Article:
Bible as Literature: The Curse of Ham (Genesis 9:18 – 9:28)

Noah’s three sons, Shem, Ham, and Japheth, exit the ark. Noah becomes a farmer, grows a vineyard, and gets drunk off the fruits of his labor in his tent. His son, Ham, notices his father is drunk and naked. He calls the other two brothers and tells them about their father’s nakedness. The other two sons respond by covering up their father and turning away so they won’t see his nakedness. Noah wakes up, well aware of what Ham did, and curses Ham, the father of Canaan, so that his descendants will be the servants of his brothers’ descendants.

Ham does the wrong thing by not clothing his father (failing to honor him properly). By calling his brothers over the text implies Ham does further wrong. Perhaps Ham plans to mock his father’s nakedness with his brothers and increase his shame by calling more attention to the fact rather than less when he should be attempting to minimize it. In its typically minimalist fashion, we aren’t told explicitly and the text leaves it up to the reader’s imagination to fill in the gaps. However, what does come across is Ham fails to honor his father the way he should, while the other two sons when they cover his nakedness and refuse to look at him in that state do honor their father. They are doing everything in their power to reduce his shame. There are some interpretations that suggest sexual overtones. Consequently, one might also read the tale as a warning against intoxication.

There is no getting around that this story is intensely tribalistic, although not any more so than other ancient cultures. The story metaphorically associates the Canaanites with disrespect to their parents (violating one of God’s commandments given later to the Israelites), and Noah’s curse of Ham claims that it is the destiny of the Canaanites to be the servants of Shem’s and Japheth’s descendants. In other words, the story is a post hoc justification of the enslavement of another group of people. In this sense, it is a bit of a nasty story to our modern sensibilities.


3 thoughts on “Bible as Literature: The Curse of Ham (Genesis 9:18 – 9:28)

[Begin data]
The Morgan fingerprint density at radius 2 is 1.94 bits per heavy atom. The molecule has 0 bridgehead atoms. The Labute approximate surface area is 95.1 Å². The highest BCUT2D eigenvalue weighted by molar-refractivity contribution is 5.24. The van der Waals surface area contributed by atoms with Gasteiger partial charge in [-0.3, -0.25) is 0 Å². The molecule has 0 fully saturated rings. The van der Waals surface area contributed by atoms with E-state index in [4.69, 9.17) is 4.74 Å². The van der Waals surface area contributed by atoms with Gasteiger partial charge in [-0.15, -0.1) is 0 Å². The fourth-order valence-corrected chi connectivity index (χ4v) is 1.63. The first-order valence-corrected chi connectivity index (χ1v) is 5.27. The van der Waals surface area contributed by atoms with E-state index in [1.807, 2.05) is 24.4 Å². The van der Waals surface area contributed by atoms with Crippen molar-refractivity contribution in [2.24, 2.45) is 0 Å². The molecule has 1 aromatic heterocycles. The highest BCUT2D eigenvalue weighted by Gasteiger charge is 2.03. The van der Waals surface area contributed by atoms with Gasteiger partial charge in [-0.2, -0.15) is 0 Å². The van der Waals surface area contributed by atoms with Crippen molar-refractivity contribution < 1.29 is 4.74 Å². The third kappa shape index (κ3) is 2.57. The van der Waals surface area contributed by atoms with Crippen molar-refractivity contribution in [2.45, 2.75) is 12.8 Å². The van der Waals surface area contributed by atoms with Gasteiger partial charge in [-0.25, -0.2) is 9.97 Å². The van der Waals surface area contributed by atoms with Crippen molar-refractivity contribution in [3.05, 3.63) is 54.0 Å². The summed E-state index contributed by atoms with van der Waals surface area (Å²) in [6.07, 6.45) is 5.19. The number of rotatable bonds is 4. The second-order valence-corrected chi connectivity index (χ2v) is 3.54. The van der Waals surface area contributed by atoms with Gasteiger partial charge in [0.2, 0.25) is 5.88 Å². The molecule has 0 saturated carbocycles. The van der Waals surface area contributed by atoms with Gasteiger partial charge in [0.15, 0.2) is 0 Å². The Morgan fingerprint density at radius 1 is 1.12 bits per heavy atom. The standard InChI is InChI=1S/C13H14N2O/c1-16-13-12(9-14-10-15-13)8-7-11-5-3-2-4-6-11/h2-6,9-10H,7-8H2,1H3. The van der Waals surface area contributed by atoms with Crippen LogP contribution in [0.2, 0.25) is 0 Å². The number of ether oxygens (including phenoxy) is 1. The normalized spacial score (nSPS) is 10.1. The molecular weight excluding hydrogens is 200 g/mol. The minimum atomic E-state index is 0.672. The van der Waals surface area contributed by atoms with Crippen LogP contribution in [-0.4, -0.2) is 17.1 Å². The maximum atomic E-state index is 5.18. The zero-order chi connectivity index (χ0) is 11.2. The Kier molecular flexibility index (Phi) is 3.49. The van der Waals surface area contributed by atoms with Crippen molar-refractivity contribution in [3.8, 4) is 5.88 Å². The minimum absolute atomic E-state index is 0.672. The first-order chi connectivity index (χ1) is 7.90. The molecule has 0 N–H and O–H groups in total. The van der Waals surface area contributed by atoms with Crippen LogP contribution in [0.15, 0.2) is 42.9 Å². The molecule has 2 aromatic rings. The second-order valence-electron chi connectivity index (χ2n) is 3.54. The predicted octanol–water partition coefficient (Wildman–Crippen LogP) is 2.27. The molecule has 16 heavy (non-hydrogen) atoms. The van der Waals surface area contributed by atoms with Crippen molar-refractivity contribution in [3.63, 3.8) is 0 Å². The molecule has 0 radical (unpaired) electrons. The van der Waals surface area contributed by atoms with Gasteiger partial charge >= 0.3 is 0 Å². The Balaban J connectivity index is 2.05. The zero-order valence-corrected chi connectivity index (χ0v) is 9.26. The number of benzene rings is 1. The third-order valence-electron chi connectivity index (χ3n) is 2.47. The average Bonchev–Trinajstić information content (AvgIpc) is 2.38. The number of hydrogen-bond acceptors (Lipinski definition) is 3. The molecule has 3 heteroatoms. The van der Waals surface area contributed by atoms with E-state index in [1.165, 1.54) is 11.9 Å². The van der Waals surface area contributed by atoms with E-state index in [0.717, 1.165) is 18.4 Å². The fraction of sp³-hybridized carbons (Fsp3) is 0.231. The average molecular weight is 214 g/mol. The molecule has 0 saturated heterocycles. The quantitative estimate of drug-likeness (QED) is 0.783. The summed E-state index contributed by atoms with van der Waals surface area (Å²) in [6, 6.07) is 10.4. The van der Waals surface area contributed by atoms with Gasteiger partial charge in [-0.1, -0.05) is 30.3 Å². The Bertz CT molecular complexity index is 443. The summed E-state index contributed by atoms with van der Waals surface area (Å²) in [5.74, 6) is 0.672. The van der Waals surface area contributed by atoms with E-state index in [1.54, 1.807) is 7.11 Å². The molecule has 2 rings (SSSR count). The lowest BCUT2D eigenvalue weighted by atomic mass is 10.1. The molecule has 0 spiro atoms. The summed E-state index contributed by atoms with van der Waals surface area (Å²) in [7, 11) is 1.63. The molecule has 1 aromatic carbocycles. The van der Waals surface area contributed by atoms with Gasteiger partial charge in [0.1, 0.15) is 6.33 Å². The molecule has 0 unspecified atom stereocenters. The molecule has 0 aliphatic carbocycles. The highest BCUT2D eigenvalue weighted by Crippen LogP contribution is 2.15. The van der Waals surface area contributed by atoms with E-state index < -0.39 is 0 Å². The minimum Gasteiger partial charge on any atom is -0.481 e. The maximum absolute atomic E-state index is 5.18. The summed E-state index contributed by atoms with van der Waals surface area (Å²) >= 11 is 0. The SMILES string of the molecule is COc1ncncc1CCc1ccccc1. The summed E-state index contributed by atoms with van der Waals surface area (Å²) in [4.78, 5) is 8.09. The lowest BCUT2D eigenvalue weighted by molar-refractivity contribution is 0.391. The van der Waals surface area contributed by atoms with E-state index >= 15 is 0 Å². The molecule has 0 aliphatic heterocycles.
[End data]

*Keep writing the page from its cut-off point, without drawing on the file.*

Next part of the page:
1. Great post mining out the little golden nuggets of that book. Although it cannot compete with science and academic history when it comes to gaining knowledge of factual reality, I find the Bible – like Greek mythology, Eastern religions, and Blake’s visionary poetry – rich in truth and wisdom about lived reality. Thus I differ from my more militant atheist friends. However, some of the moral threads woven into that old tribalist document are repugnant to our post-Enlightenment secular morality. Genocidal tendencies, e.g., are legion (e.g., Numbers 21, where God commands Israel to “utterly destroy” the Canaanites; Numbers 31, where God commands them to kill the Midianites, after which Moses is outraged when he finds that they saved the women and children alive–so he orders them to go back and kill all the women and male children “but all the women children, that have not known man by lying with him, keep alive for yourselves”; not to mention Deuteronomy 2, Deuteronomy 3, Deuteronomy 7, and Deuteronomy 20).

      • That distinction arises when you have an Arts and Humanities person like me engaging my scientist friends in a way that shows I respect science tremendously but find it perhaps more limited in scope than they do. (I’ll be posting about this shortly 🙂

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